Supreme Court

Regina v Mitchell

[2016] UKSC 55; [2016] WLR (D) 541

2016 July 7; Oct 19

Lord Kerr of Tonaghmore , Lord Clarke of Stone-cum-Ebony , Lord Hughes , Lord Toulson , Lord Hodge JJSC

Crime — Evidence — Similar facts — Propensity — Defendant admitting killing victim with knife but claiming self-defence — Evidence adduced of previous incidents where defendant threatened people with knives — Earlier incidents not leading to convictions — Standard of proof required to show propensity — Whether jury needing to be satisfied beyond reasonable doubt that earlier incidents occurred — Criminal Justice (Evidence) (Northern Ireland) Order 2004 (SI 2004/1501), arts 6(1), 8


The defendant admitted that she had killed her ex-partner by stabbing him with a knife but claimed she had acted in self-defence. At her trial the prosecution adduced disputed evidence of other incidents in which the defendant was said to have attacked or threatened to attack a person with a knife but which had not been the subject of any criminal convictions. The prosecution relied on that evidence to show that the defendant had a propensity to use knives in circumstances where she had neither been provoked nor been acting in self-defence. The defendant was convicted of murder but the Court of Appeal in Northern Ireland allowed her appeal on the ground that the judge ought to have directed the jury that, before they could take the disputed bad character evidence into account, they had to be sure of its truth. The Crown appealed, challenging the Court of Appeal’s ruling that the non-conviction bad character evidence had to be proved beyond a reasonable doubt if it were to be considered by the jury on the issue of propensity.


Held, appeal dismissed. The proper issue for the jury was whether they were sure that the propensity had been proved beyond a reasonable doubt. Consequently, when a sole incident was involved the facts of that incident had to be proved to the criminal standard. However, when there were several incidents relied on the jury did not have to be convinced of the truth and accuracy of all aspects of each of the alleged incidents. The facts of each alleged individual incident did not have to be considered in isolation from the others as, in such circumstances, the evidence about propensity should be considered cumulatively. Further, it should be made clear to a jury that propensity was an incidental issue which could not alone establish guilt and the most important evidence was that which bore directly on the guilt or innocence of the defendant of the offence for which she was being tried.. In the instant case the trial judge had failed to give adequate directions as to how the question of propensity should be approached by the jury and, accordingly, the conviction was unsafe and had properly been quashed (paras 39, 43–44, 46, 49, 52, 54–57). Per curiam. While reliance on cumulative past incidents in support of a case of propensity may indeed illuminate the truth of the indicted allegations, excessive recourse to such history could skew the trial in a way which would distract attention from the central issue and undermine the fairness and efficiency of the trial by introducing satellite litigation. That is an important consideration to be borne in mind by trial judges when determining applications to adduce evidence of propensity (para 53).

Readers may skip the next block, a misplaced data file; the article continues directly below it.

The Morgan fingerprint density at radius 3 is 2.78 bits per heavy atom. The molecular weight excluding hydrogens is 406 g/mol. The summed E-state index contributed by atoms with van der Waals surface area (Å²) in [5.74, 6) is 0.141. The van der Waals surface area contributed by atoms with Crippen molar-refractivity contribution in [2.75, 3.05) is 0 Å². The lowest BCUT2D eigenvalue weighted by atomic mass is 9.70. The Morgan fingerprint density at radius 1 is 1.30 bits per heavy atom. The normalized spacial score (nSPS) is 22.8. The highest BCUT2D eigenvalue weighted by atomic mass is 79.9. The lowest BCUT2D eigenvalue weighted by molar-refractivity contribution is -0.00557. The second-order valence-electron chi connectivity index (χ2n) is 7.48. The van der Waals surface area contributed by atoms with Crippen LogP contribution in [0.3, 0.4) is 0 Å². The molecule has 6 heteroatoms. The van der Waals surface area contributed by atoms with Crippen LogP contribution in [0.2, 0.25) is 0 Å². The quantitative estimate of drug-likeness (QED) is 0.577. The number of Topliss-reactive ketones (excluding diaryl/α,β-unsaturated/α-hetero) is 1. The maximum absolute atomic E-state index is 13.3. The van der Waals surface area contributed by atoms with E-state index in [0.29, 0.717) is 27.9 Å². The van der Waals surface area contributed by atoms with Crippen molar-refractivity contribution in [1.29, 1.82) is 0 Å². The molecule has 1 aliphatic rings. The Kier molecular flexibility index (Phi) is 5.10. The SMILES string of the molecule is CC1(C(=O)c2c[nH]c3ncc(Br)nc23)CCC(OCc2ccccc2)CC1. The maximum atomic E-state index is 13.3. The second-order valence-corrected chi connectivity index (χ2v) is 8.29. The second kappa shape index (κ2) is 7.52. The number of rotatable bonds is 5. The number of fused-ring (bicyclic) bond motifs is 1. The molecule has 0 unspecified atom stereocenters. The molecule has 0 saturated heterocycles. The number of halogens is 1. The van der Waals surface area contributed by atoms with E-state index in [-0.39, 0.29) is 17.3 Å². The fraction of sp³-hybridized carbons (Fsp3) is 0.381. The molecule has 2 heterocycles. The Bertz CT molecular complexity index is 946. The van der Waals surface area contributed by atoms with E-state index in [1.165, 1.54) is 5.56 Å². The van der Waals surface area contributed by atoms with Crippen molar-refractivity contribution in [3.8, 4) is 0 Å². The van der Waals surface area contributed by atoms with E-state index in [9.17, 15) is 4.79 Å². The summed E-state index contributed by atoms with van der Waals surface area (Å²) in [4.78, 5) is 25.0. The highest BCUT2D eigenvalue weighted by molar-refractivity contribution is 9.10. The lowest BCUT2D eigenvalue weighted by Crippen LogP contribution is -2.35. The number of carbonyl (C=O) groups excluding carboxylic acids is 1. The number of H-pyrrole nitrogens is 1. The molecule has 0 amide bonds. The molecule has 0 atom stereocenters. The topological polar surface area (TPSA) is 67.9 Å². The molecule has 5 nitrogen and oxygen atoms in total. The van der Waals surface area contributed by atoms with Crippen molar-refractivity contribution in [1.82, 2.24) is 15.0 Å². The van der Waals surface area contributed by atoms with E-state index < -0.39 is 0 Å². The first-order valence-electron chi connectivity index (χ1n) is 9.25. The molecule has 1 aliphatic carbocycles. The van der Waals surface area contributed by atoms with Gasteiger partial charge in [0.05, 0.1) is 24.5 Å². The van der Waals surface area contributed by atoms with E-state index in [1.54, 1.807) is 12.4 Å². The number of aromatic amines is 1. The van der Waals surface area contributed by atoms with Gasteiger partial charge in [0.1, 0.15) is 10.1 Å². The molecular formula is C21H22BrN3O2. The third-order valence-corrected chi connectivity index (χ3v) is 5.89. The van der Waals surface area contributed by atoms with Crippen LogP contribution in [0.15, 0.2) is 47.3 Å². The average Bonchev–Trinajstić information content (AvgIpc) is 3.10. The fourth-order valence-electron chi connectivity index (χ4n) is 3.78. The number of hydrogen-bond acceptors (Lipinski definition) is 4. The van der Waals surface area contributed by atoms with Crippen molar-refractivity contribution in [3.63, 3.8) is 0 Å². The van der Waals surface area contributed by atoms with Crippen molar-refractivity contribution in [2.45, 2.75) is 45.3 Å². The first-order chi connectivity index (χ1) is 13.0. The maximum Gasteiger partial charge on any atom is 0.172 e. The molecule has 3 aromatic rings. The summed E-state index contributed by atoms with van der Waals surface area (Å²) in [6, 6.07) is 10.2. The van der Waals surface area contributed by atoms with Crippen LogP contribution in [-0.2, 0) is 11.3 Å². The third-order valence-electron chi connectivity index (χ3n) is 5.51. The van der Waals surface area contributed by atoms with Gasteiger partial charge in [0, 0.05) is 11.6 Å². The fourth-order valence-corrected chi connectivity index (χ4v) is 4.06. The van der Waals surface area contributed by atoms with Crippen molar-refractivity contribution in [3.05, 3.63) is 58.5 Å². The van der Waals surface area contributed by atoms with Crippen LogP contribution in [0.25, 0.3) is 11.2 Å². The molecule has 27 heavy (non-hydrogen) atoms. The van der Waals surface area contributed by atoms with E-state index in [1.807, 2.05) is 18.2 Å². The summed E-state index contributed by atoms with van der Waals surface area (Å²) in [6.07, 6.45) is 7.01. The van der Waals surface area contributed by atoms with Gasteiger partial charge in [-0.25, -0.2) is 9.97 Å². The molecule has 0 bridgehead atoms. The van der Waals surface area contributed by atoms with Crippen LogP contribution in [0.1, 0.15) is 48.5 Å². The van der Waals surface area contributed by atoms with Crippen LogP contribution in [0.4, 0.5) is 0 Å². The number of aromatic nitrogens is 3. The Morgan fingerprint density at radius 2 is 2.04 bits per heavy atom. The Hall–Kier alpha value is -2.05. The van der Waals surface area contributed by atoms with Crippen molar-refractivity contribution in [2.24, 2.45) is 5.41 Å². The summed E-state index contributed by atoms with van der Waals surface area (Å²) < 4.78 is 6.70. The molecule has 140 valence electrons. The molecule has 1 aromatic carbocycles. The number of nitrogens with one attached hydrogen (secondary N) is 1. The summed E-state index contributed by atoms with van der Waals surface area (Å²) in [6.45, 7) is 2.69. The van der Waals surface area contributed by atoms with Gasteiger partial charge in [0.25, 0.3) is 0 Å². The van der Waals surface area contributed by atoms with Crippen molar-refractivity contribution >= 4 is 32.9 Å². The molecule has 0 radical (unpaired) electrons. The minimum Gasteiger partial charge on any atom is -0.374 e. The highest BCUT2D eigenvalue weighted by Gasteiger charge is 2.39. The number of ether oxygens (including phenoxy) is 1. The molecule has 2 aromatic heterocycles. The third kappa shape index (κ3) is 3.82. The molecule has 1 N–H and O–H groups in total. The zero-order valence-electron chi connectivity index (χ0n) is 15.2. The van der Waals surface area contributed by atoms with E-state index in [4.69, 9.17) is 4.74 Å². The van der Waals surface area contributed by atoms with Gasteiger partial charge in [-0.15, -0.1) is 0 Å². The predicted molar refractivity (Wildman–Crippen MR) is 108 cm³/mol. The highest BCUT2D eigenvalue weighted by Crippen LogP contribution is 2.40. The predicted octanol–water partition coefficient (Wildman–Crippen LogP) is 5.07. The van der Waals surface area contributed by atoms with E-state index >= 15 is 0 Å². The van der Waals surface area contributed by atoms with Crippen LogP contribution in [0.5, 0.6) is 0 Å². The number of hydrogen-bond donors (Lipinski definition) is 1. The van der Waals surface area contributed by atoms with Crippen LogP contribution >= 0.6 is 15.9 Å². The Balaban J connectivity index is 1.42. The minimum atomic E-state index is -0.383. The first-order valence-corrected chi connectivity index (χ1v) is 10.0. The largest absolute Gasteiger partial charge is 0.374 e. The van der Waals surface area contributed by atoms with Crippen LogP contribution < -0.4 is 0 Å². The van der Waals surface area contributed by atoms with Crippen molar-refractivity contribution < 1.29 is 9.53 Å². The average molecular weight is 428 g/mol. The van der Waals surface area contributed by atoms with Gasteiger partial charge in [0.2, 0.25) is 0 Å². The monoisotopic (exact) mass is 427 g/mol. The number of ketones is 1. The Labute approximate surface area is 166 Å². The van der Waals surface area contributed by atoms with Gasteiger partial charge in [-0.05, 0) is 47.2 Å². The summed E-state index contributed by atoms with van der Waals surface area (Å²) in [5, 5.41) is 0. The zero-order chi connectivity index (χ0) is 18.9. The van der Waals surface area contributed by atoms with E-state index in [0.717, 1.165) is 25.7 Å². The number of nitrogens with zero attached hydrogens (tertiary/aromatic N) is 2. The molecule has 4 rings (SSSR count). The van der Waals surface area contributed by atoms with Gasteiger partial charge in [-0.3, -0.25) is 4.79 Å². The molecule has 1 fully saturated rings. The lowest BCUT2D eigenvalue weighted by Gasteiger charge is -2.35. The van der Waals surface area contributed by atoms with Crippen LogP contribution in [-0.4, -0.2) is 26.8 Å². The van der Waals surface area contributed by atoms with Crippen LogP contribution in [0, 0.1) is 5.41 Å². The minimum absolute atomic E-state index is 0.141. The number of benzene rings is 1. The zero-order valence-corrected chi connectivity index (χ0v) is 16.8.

Appellate History

Decision of the Court of Appeal in Northern Ireland [2015] NICA 34 affirmed on different grounds.


Liam McCollum QC and David Russell (both of the Northern Ireland Bar) (instructed by Public Prosecution Service for Northern Ireland, Belfast) for the Crown.

Frank O’Donoghue QC and Sean Devine (both of the Northern Ireland Bar) (instructed by KRW Law LLP, Belfast) for the defendant.

Reported by: Ms B L Scully, Barrister

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